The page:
Scenario 1: Open a savings account and set aside $10 a month. Assume an average return of 5% (which unfortunatley is not likely at the moment though!), an inflation rate of 2% and that you keep contributing $10 a month until you give the child the full amount. Your (grand)child would then receive the following amount: (numbers in 3rd and 4th column rounded to $50).
Total paid in
Nominal value at end
Adjusted for inflation
Not at all bad if you could give your (grand) child some $3550 when they turn 18 or even $6000 when they are 25.
Scenario 2: What about instead of opening a savings account (which is unlikely to give you anything close to 5% for a while), you put that money in an investment accout, assuming a 7% return and 2% inflation rate? That works out as follows:
Adjusted for inflation
As you can see, by just putting away $10 a month, even if you held it only til they were 18, you’d be able to give them more than $4300 or the equivalent of $3000 in today’s money.
Scenario 3: Of course, you might be able to set aside more than $10 a month. Let’s assume you’re lucky enough to live in a country that has a child benefit scheme in which you get some financial support from the government to help with the expenses for raising children. Imagine you were able to set all that money aside and invest it for your child? Child benefit varies greatly per country but let’s take the average of about $75 per month. Let’s assume we’ve still got an average of 7% return and 2% inflation rate. This is how much you’d have if you keep investing that child support:
Adjusted for inflation
By their 18th birthday you’d be able to give your child $32,500 (with a current value of $22,000)! That’s a small fortune to me and it for sure would be to most 18 year olds!
That said, child support is generally likely to adjust for inflation, meaning that you get $75 this year, but $76 next year and $77.50 the year after. As long as you keep adjusting your investments along with this, remember that you would then end up close to the nominal value anyway. In that case your child would receive around $32.500 on their 18th birthday.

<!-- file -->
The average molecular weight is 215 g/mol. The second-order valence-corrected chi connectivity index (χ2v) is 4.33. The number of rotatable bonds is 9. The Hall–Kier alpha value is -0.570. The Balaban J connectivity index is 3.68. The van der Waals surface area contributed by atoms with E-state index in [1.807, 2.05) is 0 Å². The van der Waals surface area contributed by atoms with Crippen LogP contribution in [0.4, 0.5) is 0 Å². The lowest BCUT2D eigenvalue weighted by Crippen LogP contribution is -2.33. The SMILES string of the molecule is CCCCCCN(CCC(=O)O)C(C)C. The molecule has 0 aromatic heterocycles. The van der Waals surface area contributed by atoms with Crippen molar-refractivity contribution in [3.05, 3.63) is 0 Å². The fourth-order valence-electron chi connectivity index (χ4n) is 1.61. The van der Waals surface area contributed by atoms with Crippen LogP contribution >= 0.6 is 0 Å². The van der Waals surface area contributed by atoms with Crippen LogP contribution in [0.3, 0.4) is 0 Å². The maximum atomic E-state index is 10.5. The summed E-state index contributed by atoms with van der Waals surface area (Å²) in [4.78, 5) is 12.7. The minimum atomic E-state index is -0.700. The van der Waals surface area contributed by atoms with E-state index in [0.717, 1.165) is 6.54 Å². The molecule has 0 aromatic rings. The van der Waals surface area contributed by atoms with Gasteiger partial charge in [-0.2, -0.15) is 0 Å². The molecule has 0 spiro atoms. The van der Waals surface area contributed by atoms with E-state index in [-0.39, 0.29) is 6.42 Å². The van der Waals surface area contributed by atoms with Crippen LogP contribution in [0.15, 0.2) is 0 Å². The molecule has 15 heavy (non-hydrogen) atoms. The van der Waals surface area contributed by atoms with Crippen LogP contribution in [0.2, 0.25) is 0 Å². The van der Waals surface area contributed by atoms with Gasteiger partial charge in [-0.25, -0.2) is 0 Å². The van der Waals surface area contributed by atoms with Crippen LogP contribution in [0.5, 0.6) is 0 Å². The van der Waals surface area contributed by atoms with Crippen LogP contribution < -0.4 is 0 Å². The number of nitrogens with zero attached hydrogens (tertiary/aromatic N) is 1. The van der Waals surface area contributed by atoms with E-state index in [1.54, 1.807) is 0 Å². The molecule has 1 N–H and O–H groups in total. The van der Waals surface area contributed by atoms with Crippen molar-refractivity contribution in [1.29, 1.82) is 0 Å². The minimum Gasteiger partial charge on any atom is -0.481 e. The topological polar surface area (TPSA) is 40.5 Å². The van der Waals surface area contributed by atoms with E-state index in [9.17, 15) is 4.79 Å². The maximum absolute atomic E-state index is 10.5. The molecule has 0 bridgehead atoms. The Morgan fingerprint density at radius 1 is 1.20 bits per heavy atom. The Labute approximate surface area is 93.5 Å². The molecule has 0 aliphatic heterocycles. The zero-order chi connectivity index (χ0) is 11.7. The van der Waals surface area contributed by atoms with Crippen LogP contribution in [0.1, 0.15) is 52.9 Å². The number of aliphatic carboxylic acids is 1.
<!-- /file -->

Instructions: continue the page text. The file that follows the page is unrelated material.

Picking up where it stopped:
Of course the above are just some examples of have careful financial planning might give your child a nice head start when they turn 18 or 21 or whatever age you decide. Maybe you can’t survive without the extra child benefit that you are receiviving and therefore can’t invest all of that money. But what about half of it? Or even just $25 a month? $10? Go back to the budgetting steps to read more about how to budget and to build in priorities to decide whether you really can’t or whether you decide to prioritize other goals for your money. Even just the $10 will still give your child a nice pot of money to start their adult life that not everybody gets.
Step 68 – Set aside Money for Children – in detail:
Let’s start with how many children, grandchildren, nieces / nephews or other children in your life you (might) have and who you’d like to help financially when they come of age.
Investigate and decide how much you can invest either monthly or yearly. Remember that if you have several children (or might have several children) or grandchildren, you probably want to set it up equally, so that you don’t invest $100 per month for child one and only $20 for child two. Plan ahead and try and keep it equal!
Open an investing account for each child but carefully check how to do the legal side: make sure you can open it in their name (in some cases only parents can do this). If you are a grandparent and you can’t open it in your grandchild’s name, consider opening it in your name, but stipulate the child as the beneficiary and make sure to include conditions in your will that the money is to go to the child when they turn 18 and not to your heirs.
Set up automatic payments into this investing account.
Remember that the earlier your start, the more time the interest can compound, but even if your (grand)child is a little or a lot older, that doesn’t mean you shouldn’t still open it.
Decide when you want to give the money or the original investing account to your child. Instead of giving them the money, consider that your child could just continue to grow the money. Tell you child beforehand so they can start planning on what to do with the money, as otherwise they might be tempted to take it all out and spend it in just one crazy weekend.
Remember to open a new account for any additional children
Saving / investing and seeing your money grow can be really rewarding, but there’s an extra sense of satisfaction you can get from setting money aside for somebody else, and seeing their fortune grow even before they are aware of it.